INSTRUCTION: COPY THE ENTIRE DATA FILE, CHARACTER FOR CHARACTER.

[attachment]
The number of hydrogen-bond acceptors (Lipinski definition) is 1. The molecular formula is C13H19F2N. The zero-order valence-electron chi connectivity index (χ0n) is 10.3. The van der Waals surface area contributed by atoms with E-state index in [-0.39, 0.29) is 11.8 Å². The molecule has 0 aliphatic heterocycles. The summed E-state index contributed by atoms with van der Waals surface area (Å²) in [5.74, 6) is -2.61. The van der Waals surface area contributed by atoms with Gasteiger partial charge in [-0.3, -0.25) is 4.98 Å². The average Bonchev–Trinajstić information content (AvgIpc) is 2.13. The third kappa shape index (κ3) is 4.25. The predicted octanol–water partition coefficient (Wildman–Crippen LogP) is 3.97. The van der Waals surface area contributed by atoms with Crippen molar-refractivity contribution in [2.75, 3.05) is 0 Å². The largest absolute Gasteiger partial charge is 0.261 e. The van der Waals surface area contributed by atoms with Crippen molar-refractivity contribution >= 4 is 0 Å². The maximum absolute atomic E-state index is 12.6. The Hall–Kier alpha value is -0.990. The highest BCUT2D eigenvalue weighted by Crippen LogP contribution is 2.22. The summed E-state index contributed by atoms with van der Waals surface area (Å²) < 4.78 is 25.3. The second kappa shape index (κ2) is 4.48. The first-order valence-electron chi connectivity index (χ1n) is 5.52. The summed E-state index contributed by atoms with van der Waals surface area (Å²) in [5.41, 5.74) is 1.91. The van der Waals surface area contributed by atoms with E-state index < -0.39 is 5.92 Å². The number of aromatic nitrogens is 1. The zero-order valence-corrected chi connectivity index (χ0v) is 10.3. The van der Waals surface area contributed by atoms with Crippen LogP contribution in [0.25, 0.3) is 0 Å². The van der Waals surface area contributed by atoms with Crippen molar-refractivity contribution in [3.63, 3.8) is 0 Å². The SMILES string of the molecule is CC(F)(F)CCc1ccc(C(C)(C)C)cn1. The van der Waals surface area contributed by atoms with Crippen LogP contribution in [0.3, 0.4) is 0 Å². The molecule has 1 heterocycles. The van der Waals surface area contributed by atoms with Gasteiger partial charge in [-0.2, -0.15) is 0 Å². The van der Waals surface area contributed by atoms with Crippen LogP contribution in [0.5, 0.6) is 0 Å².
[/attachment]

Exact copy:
The number of hydrogen-bond acceptors (Lipinski definition) is 1. The molecular formula is C13H19F2N. The zero-order valence-electron chi connectivity index (χ0n) is 10.3. The van der Waals surface area contributed by atoms with E-state index in [-0.39, 0.29) is 11.8 Å². The molecule has 0 aliphatic heterocycles. The summed E-state index contributed by atoms with van der Waals surface area (Å²) in [5.74, 6) is -2.61. The van der Waals surface area contributed by atoms with Gasteiger partial charge in [-0.3, -0.25) is 4.98 Å². The average Bonchev–Trinajstić information content (AvgIpc) is 2.13. The third kappa shape index (κ3) is 4.25. The predicted octanol–water partition coefficient (Wildman–Crippen LogP) is 3.97. The van der Waals surface area contributed by atoms with Crippen molar-refractivity contribution in [2.75, 3.05) is 0 Å². The largest absolute Gasteiger partial charge is 0.261 e. The van der Waals surface area contributed by atoms with Crippen molar-refractivity contribution >= 4 is 0 Å². The maximum absolute atomic E-state index is 12.6. The Hall–Kier alpha value is -0.990. The highest BCUT2D eigenvalue weighted by Crippen LogP contribution is 2.22. The summed E-state index contributed by atoms with van der Waals surface area (Å²) < 4.78 is 25.3. The second kappa shape index (κ2) is 4.48. The first-order valence-electron chi connectivity index (χ1n) is 5.52. The summed E-state index contributed by atoms with van der Waals surface area (Å²) in [5.41, 5.74) is 1.91. The van der Waals surface area contributed by atoms with E-state index < -0.39 is 5.92 Å². The number of aromatic nitrogens is 1. The zero-order valence-corrected chi connectivity index (χ0v) is 10.3. The van der Waals surface area contributed by atoms with Crippen LogP contribution in [0.25, 0.3) is 0 Å². The van der Waals surface area contributed by atoms with Crippen molar-refractivity contribution in [3.63, 3.8) is 0 Å². The SMILES string of the molecule is CC(F)(F)CCc1ccc(C(C)(C)C)cn1. The van der Waals surface area contributed by atoms with Crippen LogP contribution in [0.3, 0.4) is 0 Å². The molecule has 1 heterocycles. The van der Waals surface area contributed by atoms with Gasteiger partial charge in [-0.2, -0.15) is 0 Å². The van der Waals surface area contributed by atoms with Crippen LogP contribution in [0.5, 0.6) is 0 Å².